Remember when MLB rosters used to explode in size come September 1 every year? Teams used to go from 25 players to 40. Now it’s 26 players to 28.
The O’s have used that extra roster space to expand the capacity of the Norfolk shuttle. Between the selections, claims, options, recalls, and placements on the IL, the Birds have been quite busy recently. By my count, they’ve made 58 roster transactions in the month of September.
In one of his more recent moves, O’s general manager Mike Elias promoted Nick Ciuffo to the active roster. He joins Pedro Severino and Austin Wynns to form a catching trio for Baltimore.
There are four games left in the 2021 season and Orioles catchers have put up a .223/.287/.351 batting line as a unit, with 15 home runs and 60 RBI. Defense behind the plate has also been problematic this year and there’s plenty of room for improvement on both sides of the ball.
With anticipation already building for Adley Rutschman’s potential 2022 debut, it’s about time to start wondering who would fit best as the backup catcher.
Over the past several years, Severino has gotten the bulk of the playing time at catcher for the O’s. From 2019 to present, he’s got a .248/.315/.399 batting line with a .714 OPS and 91 OPS+.
As the Orioles’ most used catcher, Severino has collected 406 plate appearances over the course of 110 games this year. He’s slashing .247/.308/.386 with 11 home runs, 33 walks, 105 strikeouts, a .694 OPS and 88 OPS+. He’s been nothing if not consistent for the past three years.
In terms of pitch framing skills, Severino’s strike rate is near the bottom of the list for qualifying catchers this year at 43.9%. That number was 45.7% in 2020 and 46% in 2019.
This year, Severino is currently tied with Mike Zunino for most passed balls in the American League at 10. Severino finished 2020 tied with Gary Sanchez and Zunino for most passed balls in the AL with five.
Does that mean Sevy and Zunino have similar defensive profiles? Not so fast. In spite of that passed ball number, Zunino has been an elite pitch framer this season, as shown by a 51.7% strike rate that is fourth best in MLB.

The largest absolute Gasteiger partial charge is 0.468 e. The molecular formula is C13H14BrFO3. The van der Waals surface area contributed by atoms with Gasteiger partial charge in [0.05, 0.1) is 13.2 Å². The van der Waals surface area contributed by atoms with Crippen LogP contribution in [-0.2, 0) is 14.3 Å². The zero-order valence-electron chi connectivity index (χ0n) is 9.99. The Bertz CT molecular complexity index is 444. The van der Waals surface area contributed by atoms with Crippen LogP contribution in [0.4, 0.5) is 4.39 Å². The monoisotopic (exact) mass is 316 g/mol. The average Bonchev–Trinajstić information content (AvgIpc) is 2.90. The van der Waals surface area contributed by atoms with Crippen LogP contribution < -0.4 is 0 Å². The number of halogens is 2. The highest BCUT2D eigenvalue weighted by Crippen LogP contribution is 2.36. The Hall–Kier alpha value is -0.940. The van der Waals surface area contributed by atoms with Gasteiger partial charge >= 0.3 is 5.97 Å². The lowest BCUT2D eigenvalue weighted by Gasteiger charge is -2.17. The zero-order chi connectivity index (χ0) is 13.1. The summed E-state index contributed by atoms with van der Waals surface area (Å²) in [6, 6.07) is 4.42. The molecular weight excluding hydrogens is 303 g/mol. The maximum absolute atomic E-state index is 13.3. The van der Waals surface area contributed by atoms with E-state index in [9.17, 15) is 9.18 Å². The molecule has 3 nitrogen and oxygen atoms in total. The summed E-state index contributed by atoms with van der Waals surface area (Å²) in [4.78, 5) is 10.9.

Severino has put together a solid September at the plate, which is rare since catchers tend to wear down as the season goes on. He’s currently hitting .305 with a .354 OBP in 17 games this month. But it’s not quite enough to resurrect a season.
If his salary keeps rising through arbitration, will the Orioles keep paying for the type of production Severino provides?
Austin Wynns, on the other hand, has been with the Birds for the past four months of the season. In 138 plate appearances over that time, he’s hitting just .186/.234/.310 with four home runs, eight walks, and 31 strikeouts. While Wynns is known as more or a pitch-and-catch guy, his strike rate in the majors the past three years has ranged from 42% to 47%.
The O’s are very familiar with Wynns, having drafted him in 2013 and seen him work his way up through the system. The 30-year-old catcher has also been a frequent Norfolk Shuttle rider over the past several years, although he hasn’t come close to his career minor league batting line (.267/.338/.369) in the majors (.217/.255/.327).
The third catcher in the mix now is Nick Ciuffo. The Birds selected his contract from the Tides on September 24, and as of this morning, he’s appeared in one game. Starting behind the plate against the Rangers one day after his promotion, Ciuffo went 1-for-3 with a double and oversaw a pitching staff that allowed only two runs.
Ciuffo is a former first round (21st overall) draft pick of the Tampa Bay Rays in 2013. The O’s signed him as a free agent this past December. The 26-year-old catcher has a career .246/.292/.343 batting line across parts of eight minor league seasons. His brief major league exposure before this year includes 19 games with the Rays, including 16 in 2018 and three in 2019.
His MLB prospect profile from a couple of years ago explains how he was drafted as an offensive catcher. But over the course of his professional career, Ciuffo’s defense has surpassed his bat.
So does Orioles management think that one of these catchers would be a good future backup? Or maybe the club will go the free agent route and sign a new catcher this offseason. We’ll see.
Strike rate numbers provided by Baseball Savant. Other stats provided by Baseball Reference.